A teacher who died in the Challenger space shuttle explosion and a longtime Wichita teacher known as “Coach” to generations of students are the namesakes for two new Wichita schools.
The Wichita school board voted unanimously Monday to name the new southeast K-8 school Christa McAuliffe Academy.
A new elementary school near 31st Street South and Seneca — a replacement for Lewis Open Magnet Elementary — will be named James Enders Elementary School.
McAuliffe, a high school teacher from Concord, N.H., was scheduled to teach two lessons from space via satellite to schools as part of NASA’s Teacher in Space Program aboard the Space Shuttle Challenger in 1986. Her career and life were cut short when the shuttle exploded after launch, killing all aboard.
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Enders taught physical education and social studies at several Wichita schools, most notably Truesdell Middle School in south Wichita, where he worked from 1964 until his retirement in 1991. He also coached tennis at South High School and was a mentor to hundreds of students. He died in 2010.
Several members of the Enders family, including his wife, Etta, and two sons, Mike and Todd, attended Monday’s school board meeting.
“It’s a huge honor for the whole family,” said Todd Enders. He said his father, who loved to help people but never sought credit or attention, “would have loved this, but he wouldn’t have wanted it. He was never about himself.”
The board also voted to rename the building at 1847 N. Chautauqua — the former location of Northeast Magnet High School and the new location for Metro-Boulevard Alternative High School. It will be the Chester I. Lewis Academic Learning Center.
That move keeps Lewis’ name in the district even though the former Lewis Open Magnet Elementary was renamed. Lewis, a state and national leader in the civil rights movement, served as president of the Wichita chapter of the NAACP and helped initiate the Dockum Drug Store sit-in demonstration in 1958.
In other business Monday, board members heard an overview of the district’s 2012-13 budget, including the potential cost of teacher raises.
More than 100 people lined up outside North High School before the meeting, holding signs waving at passers-by as part of a rally aimed at showing support for teachers.
Verlean Brown, a retired teacher, said, “Enough is enough. Teachers need support. … And they need raises. It’s been too long.”
Contract talks between the district and the local teachers union broke down last month. Teachers have asked for a 3 percent raise; district officials say increased costs and continued cuts in state and federal funding mean they might not have money for raises.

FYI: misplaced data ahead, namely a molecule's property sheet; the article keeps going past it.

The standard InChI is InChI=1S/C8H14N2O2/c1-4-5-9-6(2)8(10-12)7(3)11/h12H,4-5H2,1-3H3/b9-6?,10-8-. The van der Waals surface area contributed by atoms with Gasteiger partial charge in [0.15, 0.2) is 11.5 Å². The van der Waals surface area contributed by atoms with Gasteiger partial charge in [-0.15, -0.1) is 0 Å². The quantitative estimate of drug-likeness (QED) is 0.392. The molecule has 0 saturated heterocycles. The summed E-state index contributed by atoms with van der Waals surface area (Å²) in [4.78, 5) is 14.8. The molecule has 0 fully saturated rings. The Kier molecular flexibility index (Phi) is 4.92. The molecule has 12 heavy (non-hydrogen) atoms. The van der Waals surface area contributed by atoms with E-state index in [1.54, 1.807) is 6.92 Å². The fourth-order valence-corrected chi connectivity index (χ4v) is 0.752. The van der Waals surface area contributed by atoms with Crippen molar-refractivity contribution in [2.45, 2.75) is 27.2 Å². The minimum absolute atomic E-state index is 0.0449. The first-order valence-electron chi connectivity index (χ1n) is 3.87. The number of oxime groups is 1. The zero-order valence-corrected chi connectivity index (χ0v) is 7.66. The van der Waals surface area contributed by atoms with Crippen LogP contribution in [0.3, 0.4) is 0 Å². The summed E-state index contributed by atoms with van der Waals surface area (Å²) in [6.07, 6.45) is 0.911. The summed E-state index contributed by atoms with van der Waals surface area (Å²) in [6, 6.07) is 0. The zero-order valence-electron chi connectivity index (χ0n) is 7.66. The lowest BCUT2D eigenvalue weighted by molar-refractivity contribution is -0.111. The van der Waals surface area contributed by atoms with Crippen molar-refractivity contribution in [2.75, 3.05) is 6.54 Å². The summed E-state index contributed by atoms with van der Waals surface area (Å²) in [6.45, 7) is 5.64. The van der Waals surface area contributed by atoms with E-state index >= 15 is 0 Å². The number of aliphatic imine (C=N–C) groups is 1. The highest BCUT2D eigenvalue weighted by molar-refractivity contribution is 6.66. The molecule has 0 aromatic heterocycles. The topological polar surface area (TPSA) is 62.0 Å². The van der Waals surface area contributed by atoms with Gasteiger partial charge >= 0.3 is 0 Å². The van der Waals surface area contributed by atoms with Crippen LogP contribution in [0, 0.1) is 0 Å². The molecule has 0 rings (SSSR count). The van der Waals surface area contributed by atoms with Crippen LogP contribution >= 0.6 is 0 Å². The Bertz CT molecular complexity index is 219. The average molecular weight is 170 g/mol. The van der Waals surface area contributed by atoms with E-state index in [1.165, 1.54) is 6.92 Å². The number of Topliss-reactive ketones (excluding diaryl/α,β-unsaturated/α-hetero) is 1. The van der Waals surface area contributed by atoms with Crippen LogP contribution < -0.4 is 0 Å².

Allison told board members Monday that fixed costs such as utilities, technology, transportation and fuel will increase more than $11 million next school year.
A 1 percent raise for all employees — teachers, administrators and classified employees — would be about $3.1 million, he said. The same raise along with increases for additional education or experience, known as steps and tracks, would be about $12.6 million, Allison said.
“Then the question is, ‘How long is it sustainable?’ ” Allison said. One option, he said, would be “to eliminate positions in order to fund” raises.
Board member Connie Dietz asked about the board’s authority to raise property taxes. Allison said an increase of 1.5 mills — the maximum the board could raise the local-option budget without leaving itself open to a protest vote — would net the district about $11 million.
“So that’s not even enough to pay our (increases in) fixed costs,” Dietz said.
“It would just about cover it,” said Allison.
Fabian Armendariz, director of transportation services, said the district will need more buses and fuel next year because of new schools and boundary changes.
Transporting students to the new Northeast Magnet High School in Bel Aire will require 17 additional bus routes, Armendariz said. The new Christa McAuliffe Academy near 143rd South and Pawnee will require an additional 10 to 12 buses, he said.
He also said that starting in the 2013-14 school year, the district will more strictly enforce its policy on hazardous busing, a move that could result in thousands of students losing their bus rides.
About 2,500 Wichita students currently ride a bus because the route to their assigned school, even though it’s 2.5 miles or less, was at some time deemed too dangerous to walk.
“It’s not being applied evenly across the board,” Armendariz said of the policy. “There are areas we’re deeming hazardous, but we’re having students in other areas of town walking through the same conditions.”